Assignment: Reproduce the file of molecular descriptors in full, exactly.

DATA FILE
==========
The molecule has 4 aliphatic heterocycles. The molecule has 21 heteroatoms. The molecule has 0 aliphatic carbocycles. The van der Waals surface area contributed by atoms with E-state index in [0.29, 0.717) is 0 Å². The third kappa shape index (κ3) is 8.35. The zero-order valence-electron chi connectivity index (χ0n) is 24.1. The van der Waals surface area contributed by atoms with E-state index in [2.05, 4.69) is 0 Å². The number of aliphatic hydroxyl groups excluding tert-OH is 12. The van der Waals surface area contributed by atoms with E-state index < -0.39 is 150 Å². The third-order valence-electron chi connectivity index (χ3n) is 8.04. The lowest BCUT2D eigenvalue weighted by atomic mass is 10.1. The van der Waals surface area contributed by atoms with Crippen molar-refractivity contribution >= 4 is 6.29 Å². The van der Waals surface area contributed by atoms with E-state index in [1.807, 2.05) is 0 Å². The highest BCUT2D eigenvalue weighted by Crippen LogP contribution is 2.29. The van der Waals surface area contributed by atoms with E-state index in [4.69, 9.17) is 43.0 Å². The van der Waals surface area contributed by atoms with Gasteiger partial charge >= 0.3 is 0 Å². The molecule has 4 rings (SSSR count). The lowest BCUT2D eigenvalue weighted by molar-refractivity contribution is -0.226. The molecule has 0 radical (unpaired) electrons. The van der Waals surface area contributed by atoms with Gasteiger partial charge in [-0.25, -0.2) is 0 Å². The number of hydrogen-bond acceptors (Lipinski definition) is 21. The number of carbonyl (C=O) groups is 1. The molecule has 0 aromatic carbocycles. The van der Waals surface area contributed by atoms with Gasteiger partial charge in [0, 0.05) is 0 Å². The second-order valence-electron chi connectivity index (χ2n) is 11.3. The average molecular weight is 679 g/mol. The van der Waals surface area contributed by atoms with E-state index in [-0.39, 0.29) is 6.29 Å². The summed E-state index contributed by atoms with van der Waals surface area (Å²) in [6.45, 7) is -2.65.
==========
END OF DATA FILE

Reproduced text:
The molecule has 4 aliphatic heterocycles. The molecule has 21 heteroatoms. The molecule has 0 aliphatic carbocycles. The van der Waals surface area contributed by atoms with E-state index in [0.29, 0.717) is 0 Å². The third kappa shape index (κ3) is 8.35. The zero-order valence-electron chi connectivity index (χ0n) is 24.1. The van der Waals surface area contributed by atoms with E-state index in [2.05, 4.69) is 0 Å². The number of aliphatic hydroxyl groups excluding tert-OH is 12. The van der Waals surface area contributed by atoms with E-state index < -0.39 is 150 Å². The third-order valence-electron chi connectivity index (χ3n) is 8.04. The lowest BCUT2D eigenvalue weighted by atomic mass is 10.1. The van der Waals surface area contributed by atoms with Crippen molar-refractivity contribution >= 4 is 6.29 Å². The van der Waals surface area contributed by atoms with E-state index in [1.807, 2.05) is 0 Å². The highest BCUT2D eigenvalue weighted by Crippen LogP contribution is 2.29. The van der Waals surface area contributed by atoms with E-state index in [4.69, 9.17) is 43.0 Å². The van der Waals surface area contributed by atoms with Gasteiger partial charge >= 0.3 is 0 Å². The molecule has 4 rings (SSSR count). The lowest BCUT2D eigenvalue weighted by molar-refractivity contribution is -0.226. The molecule has 0 radical (unpaired) electrons. The van der Waals surface area contributed by atoms with Gasteiger partial charge in [-0.25, -0.2) is 0 Å². The number of hydrogen-bond acceptors (Lipinski definition) is 21. The number of carbonyl (C=O) groups is 1. The molecule has 0 aromatic carbocycles. The van der Waals surface area contributed by atoms with Gasteiger partial charge in [0, 0.05) is 0 Å². The second-order valence-electron chi connectivity index (χ2n) is 11.3. The average molecular weight is 679 g/mol. The van der Waals surface area contributed by atoms with E-state index in [-0.39, 0.29) is 6.29 Å². The summed E-state index contributed by atoms with van der Waals surface area (Å²) in [6.45, 7) is -2.65.